Press Release: Legal Rights and Responses in England and Wales for Stranded Spouses in Pakistan
Thursday, 4th June 2020: Women in Law Initiative Pakistan in association with BETI organised an online session on the legal rights and responses in England and Wales to stranded spouses in Pakistan. The session was led by Barristers Semaab Shaikh and Susie Sanders from Broadway House Chambers, UK.
Barrister Semaab opened the session with a definition of a ‘abandonment’ as laid down in the Practice Direction 12 J of Family Procedure Rules 2010 and highlighted the gendered aspect of the definition explaining that it only applies in the case where a husband who is a UK national abandons his foreign national wife in order to prevent her from asserting residential or matrimonial rights in the UK.
She also highlighted that the spouses most vulnerable to abandonment are those who have suffered some form of domestic abuse and retention of their passport and other documents by their in-laws or husband. These are typically the spouses who are financially and otherwise dependent on their husbands for their accommodation and immigration status and who may have little or no English language skills which makes them more susceptible and vulnerable to such abuse.
The immigration rules in UK currently have limited rights for spouses who may be victims of domestic abuse in UK. The concession allows survivors of domestic abuse to apply for indefinite leave to remain however, such a concession is only available where the applicant is in UK and must show that the relationship broke down as a result of the abuse suffered. Stranded Spouses in jurisdictions outside of the England and Wales, such as when wives are abandoned back in Pakistan, have no rights to access this concession even if they have children or financial resources in the UK.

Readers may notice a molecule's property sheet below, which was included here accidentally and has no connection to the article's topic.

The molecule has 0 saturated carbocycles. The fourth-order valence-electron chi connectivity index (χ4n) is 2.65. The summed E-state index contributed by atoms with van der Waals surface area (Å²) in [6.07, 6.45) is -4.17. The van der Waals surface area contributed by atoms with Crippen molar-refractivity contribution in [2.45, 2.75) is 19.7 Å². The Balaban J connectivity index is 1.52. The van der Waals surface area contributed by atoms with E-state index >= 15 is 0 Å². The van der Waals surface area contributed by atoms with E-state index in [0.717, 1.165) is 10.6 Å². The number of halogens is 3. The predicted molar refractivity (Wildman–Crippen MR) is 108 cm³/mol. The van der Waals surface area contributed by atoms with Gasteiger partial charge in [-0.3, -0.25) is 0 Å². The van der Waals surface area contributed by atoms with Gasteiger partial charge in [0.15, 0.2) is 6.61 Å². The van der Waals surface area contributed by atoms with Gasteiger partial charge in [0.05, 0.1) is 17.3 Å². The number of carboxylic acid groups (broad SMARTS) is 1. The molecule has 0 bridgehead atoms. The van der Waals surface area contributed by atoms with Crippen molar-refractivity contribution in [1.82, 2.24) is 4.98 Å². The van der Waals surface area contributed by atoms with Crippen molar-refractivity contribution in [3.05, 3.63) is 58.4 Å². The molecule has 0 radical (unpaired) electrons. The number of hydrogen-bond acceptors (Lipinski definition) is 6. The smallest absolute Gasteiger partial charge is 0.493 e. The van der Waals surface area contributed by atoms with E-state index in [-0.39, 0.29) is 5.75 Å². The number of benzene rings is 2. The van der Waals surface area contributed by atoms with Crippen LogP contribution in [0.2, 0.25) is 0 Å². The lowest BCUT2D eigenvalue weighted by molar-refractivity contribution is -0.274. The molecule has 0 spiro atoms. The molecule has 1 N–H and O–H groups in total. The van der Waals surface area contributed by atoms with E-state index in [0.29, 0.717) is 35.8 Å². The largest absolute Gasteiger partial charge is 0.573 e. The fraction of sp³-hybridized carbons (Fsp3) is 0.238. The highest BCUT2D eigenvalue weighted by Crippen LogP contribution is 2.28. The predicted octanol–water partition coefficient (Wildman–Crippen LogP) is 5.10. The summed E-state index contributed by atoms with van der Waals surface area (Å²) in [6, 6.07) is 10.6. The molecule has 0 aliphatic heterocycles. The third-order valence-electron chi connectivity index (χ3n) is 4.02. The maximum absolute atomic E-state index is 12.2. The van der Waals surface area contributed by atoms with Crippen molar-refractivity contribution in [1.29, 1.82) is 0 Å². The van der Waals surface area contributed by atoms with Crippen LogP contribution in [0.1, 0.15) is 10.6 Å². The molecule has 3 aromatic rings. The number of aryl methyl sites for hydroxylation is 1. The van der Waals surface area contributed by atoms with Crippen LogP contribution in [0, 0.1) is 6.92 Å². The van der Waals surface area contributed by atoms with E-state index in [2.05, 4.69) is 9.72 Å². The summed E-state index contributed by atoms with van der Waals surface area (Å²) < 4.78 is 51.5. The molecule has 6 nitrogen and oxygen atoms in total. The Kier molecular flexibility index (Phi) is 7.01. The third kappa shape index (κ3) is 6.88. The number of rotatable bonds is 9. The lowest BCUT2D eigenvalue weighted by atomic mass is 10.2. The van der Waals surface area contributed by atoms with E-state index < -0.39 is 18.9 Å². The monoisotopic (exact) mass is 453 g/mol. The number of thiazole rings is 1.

The approach of the family courts, particularly of Mrs. J. Hogg in leading cases suggests that the courts are more open to considering the peculiar position of stranded spouses and have pleaded to the immigration authorities to allow the mother to enter the country for the purposes and duration of proceedings in the family court at least.
The speakers then spoke about their own recommendations on what needs to change within UK so as to make the legal position better for stranded spouses such as for instance ensuring that abandonment is recognized a s a form or type of domestic abuse within the definition of domestic abuse in the proposed Domestic Abuse Bill. The speakers also highlighted what lawyers based in Pakistan could do to assist such clients from Pakistan; in particular, Barrister Susie laid stress on the need to create awareness in Pakistan among women BEFORE they get married to foreign nationals so that they are aware of their rights, legal position and remedies to access justice. Writing letters to MPs in UK and explaining the legal position and factual circumstances of the victims was also recommended.
There is clearly a need for more cooperation amongst the agencies in both countries for meaningful assistance to be provided to the affected persons in such scenarios.